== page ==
A new perspective on Paul and his relation to his Jewish heritage has recently emerged, particularly in the interpretation of Romans. The author, in dialogue with recent international scholarship, explores the context and theology of Paul's most influential letter. Paul's strategy, when faced with the divisions in the house-churches, is to stress the continuity between the new messianic faith and the faith of Israel. In Christ, in the renewed convenant, Israel's election is both confirmed and transformed. In view of the inalienable place of Israel, Christian identity cannot now be defined in anti-Jewish or in purely Gentile terms.
Paradoxically, although Paul argues 'there is no distinction in Christ between Jew and Gentile', socially he is prepared to recognize abiding differences in life-style, and he does not advocate that Christian Jews separate from the synagogue. Paul's challenge is to accept one another as different, but as equals in Christ, until the full realization of God's purpose for Israel and the world. Paul's gospel is a gospel of hope, both for Israel and the 'nations'. He is confident that God has the power to fulfil his purposes and achieve his covenant goal for all humanity.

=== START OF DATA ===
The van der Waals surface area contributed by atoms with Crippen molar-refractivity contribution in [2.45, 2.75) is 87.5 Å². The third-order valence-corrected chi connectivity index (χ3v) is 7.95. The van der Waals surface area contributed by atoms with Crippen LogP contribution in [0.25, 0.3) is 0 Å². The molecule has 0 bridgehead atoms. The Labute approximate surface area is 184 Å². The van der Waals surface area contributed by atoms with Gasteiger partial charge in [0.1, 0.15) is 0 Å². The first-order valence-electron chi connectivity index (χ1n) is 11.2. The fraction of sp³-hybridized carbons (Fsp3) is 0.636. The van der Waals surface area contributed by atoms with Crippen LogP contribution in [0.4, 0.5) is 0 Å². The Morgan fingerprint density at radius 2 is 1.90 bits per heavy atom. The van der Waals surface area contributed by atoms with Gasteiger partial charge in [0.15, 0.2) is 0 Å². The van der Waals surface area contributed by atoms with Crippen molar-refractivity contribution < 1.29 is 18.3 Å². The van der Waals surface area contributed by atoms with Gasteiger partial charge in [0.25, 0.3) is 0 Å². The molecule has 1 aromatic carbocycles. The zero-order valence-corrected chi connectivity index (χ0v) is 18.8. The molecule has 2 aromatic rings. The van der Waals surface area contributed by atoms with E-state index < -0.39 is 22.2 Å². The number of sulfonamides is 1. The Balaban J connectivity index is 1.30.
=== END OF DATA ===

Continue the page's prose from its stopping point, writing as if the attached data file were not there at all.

Frankfurt/M., Berlin, Bern, New York, Paris, Wien, 1992. VII, 213 pp.
Contents: These essays deal mainly with Paul's attitude to 'Jewishness' and to Judaism as reflected in the Letter to the Romans.
Attention is also focussed upon the connection of the Pauline communities with Judaism, the relationship between Jew and Gentile
in Christ, and the attitude of contemporary Christians to Judaism.